I recently attended the Edge for Scholars Retreat: Building Collaborations, Creating Connections and learned so much about connecting with others throughout an academic career. Meeting new people at a similar career stage and getting advice from those who have gone before us made for an invigorating and inspiring day.

A piece of advice that was shared during a roundtable discussion really stuck with me: Learn where your B+ work is okay. *Skrrrt* Wait, what? I am an A+ student. A high achiever. A…perfectionist. How could I possibly produce less than THE BEST?

While I am of course exaggerating (kind of), this advice got me thinking about how often my colleagues and I do struggle with perfectionism. Scientists are generally high achievers and producing anything less than our best might feel like failing. However, perfectionism is often a barrier to progress. So, how can we be okay with our B+ work sometimes? Some things to keep in mind:

  1. Perfection is impossible. I know, I know. Everyone knows this. But do you truly believe and accept it? Even if perfection was theoretically possible, would you ever actually believe you reached it? I suspect if your expectations were reached, you would probably just raise your expectations further. Besides, everyone’s definition of perfection is different anyway.
  2. Perfection makes us less relatable. Showing others your flaws takes pressure off of them to feel like they have to be perfect. Especially in mentoring, we owe it to our mentees to show them that we make mistakes, too. This also makes us more approachable and takes away the fear of backlash when our trainees make mistakes. Furthermore, we each have a desire to be loved for who we are. I don’t know about you, but I don’t want to constantly wonder if people like the real me or just the “perfect” version of myself I allow others to see.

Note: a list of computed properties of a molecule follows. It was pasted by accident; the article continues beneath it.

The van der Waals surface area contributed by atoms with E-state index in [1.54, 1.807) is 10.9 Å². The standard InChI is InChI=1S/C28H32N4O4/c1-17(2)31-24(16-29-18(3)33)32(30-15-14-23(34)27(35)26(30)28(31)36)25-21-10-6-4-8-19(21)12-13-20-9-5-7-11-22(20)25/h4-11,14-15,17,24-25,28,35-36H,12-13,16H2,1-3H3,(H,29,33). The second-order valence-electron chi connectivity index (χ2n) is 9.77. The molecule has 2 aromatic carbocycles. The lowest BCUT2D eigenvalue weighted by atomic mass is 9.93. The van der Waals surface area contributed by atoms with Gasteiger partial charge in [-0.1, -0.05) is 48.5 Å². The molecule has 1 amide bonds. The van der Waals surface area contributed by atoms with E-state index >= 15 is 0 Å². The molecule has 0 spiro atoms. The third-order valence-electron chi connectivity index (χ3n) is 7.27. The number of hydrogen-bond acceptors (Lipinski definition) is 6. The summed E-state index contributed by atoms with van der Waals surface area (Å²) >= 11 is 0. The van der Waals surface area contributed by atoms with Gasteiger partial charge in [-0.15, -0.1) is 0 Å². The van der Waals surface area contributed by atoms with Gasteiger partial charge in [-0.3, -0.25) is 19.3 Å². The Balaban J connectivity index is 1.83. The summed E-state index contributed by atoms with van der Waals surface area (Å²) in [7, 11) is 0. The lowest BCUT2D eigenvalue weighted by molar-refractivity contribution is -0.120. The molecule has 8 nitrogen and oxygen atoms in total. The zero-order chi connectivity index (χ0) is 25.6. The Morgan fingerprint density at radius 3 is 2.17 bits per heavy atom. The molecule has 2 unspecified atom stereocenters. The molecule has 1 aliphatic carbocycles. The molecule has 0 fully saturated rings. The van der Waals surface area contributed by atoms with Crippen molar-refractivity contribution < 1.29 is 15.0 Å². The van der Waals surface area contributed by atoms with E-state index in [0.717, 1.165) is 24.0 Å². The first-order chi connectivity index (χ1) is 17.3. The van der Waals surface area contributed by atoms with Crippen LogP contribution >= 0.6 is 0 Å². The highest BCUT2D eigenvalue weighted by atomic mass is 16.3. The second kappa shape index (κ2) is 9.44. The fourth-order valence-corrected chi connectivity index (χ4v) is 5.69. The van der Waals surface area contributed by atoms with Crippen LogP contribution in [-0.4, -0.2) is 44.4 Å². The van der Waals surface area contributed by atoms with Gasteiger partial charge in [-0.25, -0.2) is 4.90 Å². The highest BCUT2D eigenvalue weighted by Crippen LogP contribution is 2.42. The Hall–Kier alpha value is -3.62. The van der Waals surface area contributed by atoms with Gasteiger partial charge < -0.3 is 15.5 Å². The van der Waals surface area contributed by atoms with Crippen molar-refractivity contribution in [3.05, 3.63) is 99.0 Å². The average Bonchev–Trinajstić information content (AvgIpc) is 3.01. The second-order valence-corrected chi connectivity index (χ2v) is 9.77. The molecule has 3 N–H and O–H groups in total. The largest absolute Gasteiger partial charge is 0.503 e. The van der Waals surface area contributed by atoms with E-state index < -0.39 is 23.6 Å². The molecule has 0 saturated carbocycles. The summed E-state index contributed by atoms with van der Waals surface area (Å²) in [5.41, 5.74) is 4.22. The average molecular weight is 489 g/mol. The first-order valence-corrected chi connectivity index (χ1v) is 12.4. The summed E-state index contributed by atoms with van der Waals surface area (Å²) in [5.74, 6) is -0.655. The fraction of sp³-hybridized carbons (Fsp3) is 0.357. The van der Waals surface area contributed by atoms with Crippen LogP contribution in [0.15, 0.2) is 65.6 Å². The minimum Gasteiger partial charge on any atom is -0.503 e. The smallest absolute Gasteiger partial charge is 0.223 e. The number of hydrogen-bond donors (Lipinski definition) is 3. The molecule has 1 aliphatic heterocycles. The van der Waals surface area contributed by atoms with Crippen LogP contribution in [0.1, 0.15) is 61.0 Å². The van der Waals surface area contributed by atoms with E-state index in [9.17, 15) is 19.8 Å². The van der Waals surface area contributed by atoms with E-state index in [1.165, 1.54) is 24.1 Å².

3. Perfection blocks growth. Progress and process are just as important as the outcome. Taking risks and trying new things and failing at them is how we learn. Of course, we should strive to do good work, but waiting for it to be perfect before we share it with others can be a huge waste of time. The best example I can think of for this is scientific writing. Don’t wait for your draft to be perfect before you share it with a colleague or mentor for feedback! Involving others early and often can help you develop your skills more quickly and expend less mental and emotional energy you can use toward other things. I promise they won’t think you’re dumb.
  4. Perfection blocks opportunities. Perfectionism often grows out of a desire for control. By trying to control everything, you might take away opportunities from others, blind yourself to alternative ideas and perspectives, or have unrealistic expectations for yourself and those around you. Scientific advancement requires diverse backgrounds, ideas, and skillsets. Letting go of our original “perfect” plan makes way for better plans to arise that we hadn’t yet thought of.

We probably shouldn’t have needed a global pandemic to teach us that disruptions and interruptions are a part of life and that we just can’t control everything, but some of us are slow learners when it comes to perfectionist tendencies (hi there!). It is a process to learn how and when to let things go, but a necessary one. As we begin to learn where our B+ work is okay, we will improve our well-being, time management, and yes, our productivity.

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1 Comment

I have generally found that the work I’m most proud of has the most trouble getting published, and often gets far fewer citations than work I kind of threw out the door. In other words, your perception of your A+ work may be quite a bit different than others’ perceptions of your A+ work…

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